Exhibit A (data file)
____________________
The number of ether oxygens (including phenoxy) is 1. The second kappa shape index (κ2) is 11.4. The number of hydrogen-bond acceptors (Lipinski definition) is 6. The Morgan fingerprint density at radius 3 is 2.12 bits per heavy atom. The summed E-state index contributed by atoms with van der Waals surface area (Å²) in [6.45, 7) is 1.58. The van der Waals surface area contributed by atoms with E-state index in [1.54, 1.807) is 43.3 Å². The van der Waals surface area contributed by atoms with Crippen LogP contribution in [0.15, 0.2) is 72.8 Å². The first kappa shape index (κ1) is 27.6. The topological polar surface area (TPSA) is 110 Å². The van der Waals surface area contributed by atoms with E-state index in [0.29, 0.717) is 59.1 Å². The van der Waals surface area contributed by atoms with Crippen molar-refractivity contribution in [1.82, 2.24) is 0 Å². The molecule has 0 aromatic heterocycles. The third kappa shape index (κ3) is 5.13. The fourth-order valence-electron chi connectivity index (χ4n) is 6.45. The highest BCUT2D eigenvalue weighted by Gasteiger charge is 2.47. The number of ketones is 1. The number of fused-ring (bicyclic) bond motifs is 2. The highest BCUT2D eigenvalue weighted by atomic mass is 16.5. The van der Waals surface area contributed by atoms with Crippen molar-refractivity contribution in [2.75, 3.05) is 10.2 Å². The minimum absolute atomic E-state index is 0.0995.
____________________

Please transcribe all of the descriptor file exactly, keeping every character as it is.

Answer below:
The number of ether oxygens (including phenoxy) is 1. The second kappa shape index (κ2) is 11.4. The number of hydrogen-bond acceptors (Lipinski definition) is 6. The Morgan fingerprint density at radius 3 is 2.12 bits per heavy atom. The summed E-state index contributed by atoms with van der Waals surface area (Å²) in [6.45, 7) is 1.58. The van der Waals surface area contributed by atoms with E-state index in [1.54, 1.807) is 43.3 Å². The van der Waals surface area contributed by atoms with Crippen LogP contribution in [0.15, 0.2) is 72.8 Å². The first kappa shape index (κ1) is 27.6. The topological polar surface area (TPSA) is 110 Å². The van der Waals surface area contributed by atoms with E-state index in [0.29, 0.717) is 59.1 Å². The van der Waals surface area contributed by atoms with Crippen molar-refractivity contribution in [1.82, 2.24) is 0 Å². The molecule has 0 aromatic heterocycles. The third kappa shape index (κ3) is 5.13. The fourth-order valence-electron chi connectivity index (χ4n) is 6.45. The highest BCUT2D eigenvalue weighted by Gasteiger charge is 2.47. The number of ketones is 1. The number of fused-ring (bicyclic) bond motifs is 2. The highest BCUT2D eigenvalue weighted by atomic mass is 16.5. The van der Waals surface area contributed by atoms with Crippen molar-refractivity contribution in [2.75, 3.05) is 10.2 Å². The minimum absolute atomic E-state index is 0.0995.